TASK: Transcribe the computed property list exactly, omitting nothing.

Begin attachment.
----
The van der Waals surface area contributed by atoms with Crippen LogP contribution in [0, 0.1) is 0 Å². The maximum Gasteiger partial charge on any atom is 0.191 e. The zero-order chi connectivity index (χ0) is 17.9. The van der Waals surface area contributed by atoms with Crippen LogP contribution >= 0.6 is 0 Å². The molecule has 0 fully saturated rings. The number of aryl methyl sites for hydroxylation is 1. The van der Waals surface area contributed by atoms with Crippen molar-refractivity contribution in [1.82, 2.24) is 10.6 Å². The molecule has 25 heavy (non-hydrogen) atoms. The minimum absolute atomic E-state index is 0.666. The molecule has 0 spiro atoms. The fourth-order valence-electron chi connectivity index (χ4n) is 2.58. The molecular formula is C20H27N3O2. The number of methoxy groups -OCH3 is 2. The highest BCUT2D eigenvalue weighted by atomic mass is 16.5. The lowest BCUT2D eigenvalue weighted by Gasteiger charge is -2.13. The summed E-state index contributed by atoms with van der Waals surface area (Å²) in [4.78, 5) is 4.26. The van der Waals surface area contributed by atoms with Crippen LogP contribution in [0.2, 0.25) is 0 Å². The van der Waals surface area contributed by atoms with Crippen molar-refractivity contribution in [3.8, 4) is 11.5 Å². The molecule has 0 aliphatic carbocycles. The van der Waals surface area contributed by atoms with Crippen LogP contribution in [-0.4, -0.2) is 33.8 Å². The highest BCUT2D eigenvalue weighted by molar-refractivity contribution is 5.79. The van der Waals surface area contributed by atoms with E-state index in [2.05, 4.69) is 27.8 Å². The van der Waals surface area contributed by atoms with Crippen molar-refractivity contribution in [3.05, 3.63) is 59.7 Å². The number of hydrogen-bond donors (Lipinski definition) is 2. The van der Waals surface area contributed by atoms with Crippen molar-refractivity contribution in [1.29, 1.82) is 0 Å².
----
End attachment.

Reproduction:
The van der Waals surface area contributed by atoms with Crippen LogP contribution in [0, 0.1) is 0 Å². The maximum Gasteiger partial charge on any atom is 0.191 e. The zero-order chi connectivity index (χ0) is 17.9. The van der Waals surface area contributed by atoms with Crippen LogP contribution >= 0.6 is 0 Å². The molecule has 0 fully saturated rings. The number of aryl methyl sites for hydroxylation is 1. The van der Waals surface area contributed by atoms with Crippen molar-refractivity contribution in [1.82, 2.24) is 10.6 Å². The molecule has 25 heavy (non-hydrogen) atoms. The minimum absolute atomic E-state index is 0.666. The molecule has 0 spiro atoms. The fourth-order valence-electron chi connectivity index (χ4n) is 2.58. The molecular formula is C20H27N3O2. The number of methoxy groups -OCH3 is 2. The highest BCUT2D eigenvalue weighted by atomic mass is 16.5. The lowest BCUT2D eigenvalue weighted by Gasteiger charge is -2.13. The summed E-state index contributed by atoms with van der Waals surface area (Å²) in [4.78, 5) is 4.26. The van der Waals surface area contributed by atoms with Crippen LogP contribution in [0.2, 0.25) is 0 Å². The van der Waals surface area contributed by atoms with Crippen molar-refractivity contribution in [3.8, 4) is 11.5 Å². The molecule has 0 aliphatic carbocycles. The van der Waals surface area contributed by atoms with Crippen LogP contribution in [-0.4, -0.2) is 33.8 Å². The highest BCUT2D eigenvalue weighted by molar-refractivity contribution is 5.79. The van der Waals surface area contributed by atoms with E-state index in [2.05, 4.69) is 27.8 Å². The van der Waals surface area contributed by atoms with Crippen molar-refractivity contribution in [3.05, 3.63) is 59.7 Å². The number of hydrogen-bond donors (Lipinski definition) is 2. The van der Waals surface area contributed by atoms with Crippen molar-refractivity contribution in [1.29, 1.82) is 0 Å².